twloha

A movement to bridge hope & help

To Write Love on Her Arms is a non-profit movement dedicated to presenting hope and finding help for people struggling with depression, addiction, self-injury, and suicide. TWLOHA exists to encourage, inform, inspire, and invest directly into treatment and recovery.

twloha, then & now

This movement began in the spring of 2006 when To Write Love on Her Arms founder Jamie Tworkowski wrote a story about a friend struggling with depression, addiction, and self-injury. The words and the life it represented shed light on the reality of contrast—pain and peace, addiction and sobriety, regret and freedom. The title, “To Write Love on Her Arms,” also represented a goal—to believe that a better life was possible. A Myspace page was created to give the story a home, and T-shirts were sold to pay for the friend’s treatment.

But it was more than just a story

As the days passed and the blog was shared, it became clear that this story was not just about one person. We heard from folks longing to lift the heavy weight of depression, to be free from addiction or self-injury, to stay alive and live fully. We also heard from people mourning those they’d lost to such challenges, asking what they could do to bring hope to their communities. We learned that two out of three people who struggle with depression never seek help and that untreated depression is the leading cause of suicide. In the U.S. alone, it’s estimated that 19 million people live with depression, and suicide is the third-leading cause of death among those 15-24 years old. It seemed we had stumbled into a bigger story and a conversation that needed to be had. These are issues of humanity, instances of pain that affect millions of people around the world—regardless of age, race, gender, religious belief, orientation, and background.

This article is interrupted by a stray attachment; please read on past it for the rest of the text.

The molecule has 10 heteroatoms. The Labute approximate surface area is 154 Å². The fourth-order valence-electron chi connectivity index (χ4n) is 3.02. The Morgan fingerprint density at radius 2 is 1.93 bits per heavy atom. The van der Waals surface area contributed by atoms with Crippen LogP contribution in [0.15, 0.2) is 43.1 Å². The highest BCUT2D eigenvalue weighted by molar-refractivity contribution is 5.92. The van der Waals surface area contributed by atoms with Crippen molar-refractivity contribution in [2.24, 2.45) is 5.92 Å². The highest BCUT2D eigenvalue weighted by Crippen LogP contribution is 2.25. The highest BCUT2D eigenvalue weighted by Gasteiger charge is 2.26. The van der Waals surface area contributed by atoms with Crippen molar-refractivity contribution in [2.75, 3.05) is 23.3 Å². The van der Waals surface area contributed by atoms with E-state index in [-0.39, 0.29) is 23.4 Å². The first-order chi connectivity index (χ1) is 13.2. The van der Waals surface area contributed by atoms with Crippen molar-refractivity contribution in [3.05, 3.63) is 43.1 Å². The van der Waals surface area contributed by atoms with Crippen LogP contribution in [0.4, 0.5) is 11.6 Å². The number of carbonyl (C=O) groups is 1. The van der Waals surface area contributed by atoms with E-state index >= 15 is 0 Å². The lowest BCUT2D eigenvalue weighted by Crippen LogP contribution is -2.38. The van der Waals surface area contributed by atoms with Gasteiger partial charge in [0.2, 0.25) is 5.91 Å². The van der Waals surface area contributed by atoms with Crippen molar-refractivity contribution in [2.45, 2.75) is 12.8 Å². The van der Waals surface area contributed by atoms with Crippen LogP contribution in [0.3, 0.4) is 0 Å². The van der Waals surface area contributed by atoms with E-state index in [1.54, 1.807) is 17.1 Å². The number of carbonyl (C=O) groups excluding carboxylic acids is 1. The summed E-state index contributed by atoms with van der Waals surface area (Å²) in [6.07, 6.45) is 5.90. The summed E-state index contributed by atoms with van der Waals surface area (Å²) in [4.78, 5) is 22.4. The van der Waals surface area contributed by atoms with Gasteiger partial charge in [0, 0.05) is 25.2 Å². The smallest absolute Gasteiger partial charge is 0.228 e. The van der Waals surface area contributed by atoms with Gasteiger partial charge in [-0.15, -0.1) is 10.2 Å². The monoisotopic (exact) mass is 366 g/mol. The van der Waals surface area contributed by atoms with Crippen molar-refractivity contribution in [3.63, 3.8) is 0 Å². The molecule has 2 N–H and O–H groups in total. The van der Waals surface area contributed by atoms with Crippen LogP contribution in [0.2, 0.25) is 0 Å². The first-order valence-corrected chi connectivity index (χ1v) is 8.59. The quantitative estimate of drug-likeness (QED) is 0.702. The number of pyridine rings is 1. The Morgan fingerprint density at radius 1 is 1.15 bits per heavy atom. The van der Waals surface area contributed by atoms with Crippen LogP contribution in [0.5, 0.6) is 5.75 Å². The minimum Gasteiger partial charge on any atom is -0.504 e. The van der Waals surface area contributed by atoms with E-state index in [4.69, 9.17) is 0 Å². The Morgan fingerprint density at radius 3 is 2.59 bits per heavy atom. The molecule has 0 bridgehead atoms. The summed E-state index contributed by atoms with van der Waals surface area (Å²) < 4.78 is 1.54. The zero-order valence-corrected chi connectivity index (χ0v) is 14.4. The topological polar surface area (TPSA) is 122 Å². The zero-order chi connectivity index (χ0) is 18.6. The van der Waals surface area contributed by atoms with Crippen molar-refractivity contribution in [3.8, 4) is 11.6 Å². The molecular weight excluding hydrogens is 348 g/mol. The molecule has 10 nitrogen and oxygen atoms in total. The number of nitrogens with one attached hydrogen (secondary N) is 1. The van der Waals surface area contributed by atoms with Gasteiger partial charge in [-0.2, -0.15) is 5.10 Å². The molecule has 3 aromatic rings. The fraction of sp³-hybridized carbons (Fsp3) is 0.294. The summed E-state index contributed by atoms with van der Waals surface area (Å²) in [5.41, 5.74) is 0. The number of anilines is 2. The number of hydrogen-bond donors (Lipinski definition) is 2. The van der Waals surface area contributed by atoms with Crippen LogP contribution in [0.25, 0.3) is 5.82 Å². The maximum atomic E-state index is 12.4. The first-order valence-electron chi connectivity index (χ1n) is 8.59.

love is the movement

Over the years, TWLOHA has become much more than a blog and a T-shirt. Through musician support, tours, and social media, the message of hope and help has reached an audience broader than we could have ever anticipated. We’ve expanded from computer screens to conferences, campuses, national and international programs, and events around the country and the world, where we challenge the stigma and stereotypes that have surrounded mental health for so long. And all the while, we’re investing in treatment and recovery and offering financial support to organizations, centers, and individuals laboring in the priceless work of recovery.

TWLOHA is honored to be a part of this continuing story, to invite people into the conversation, and to be a bridge to the healing we believe is possible.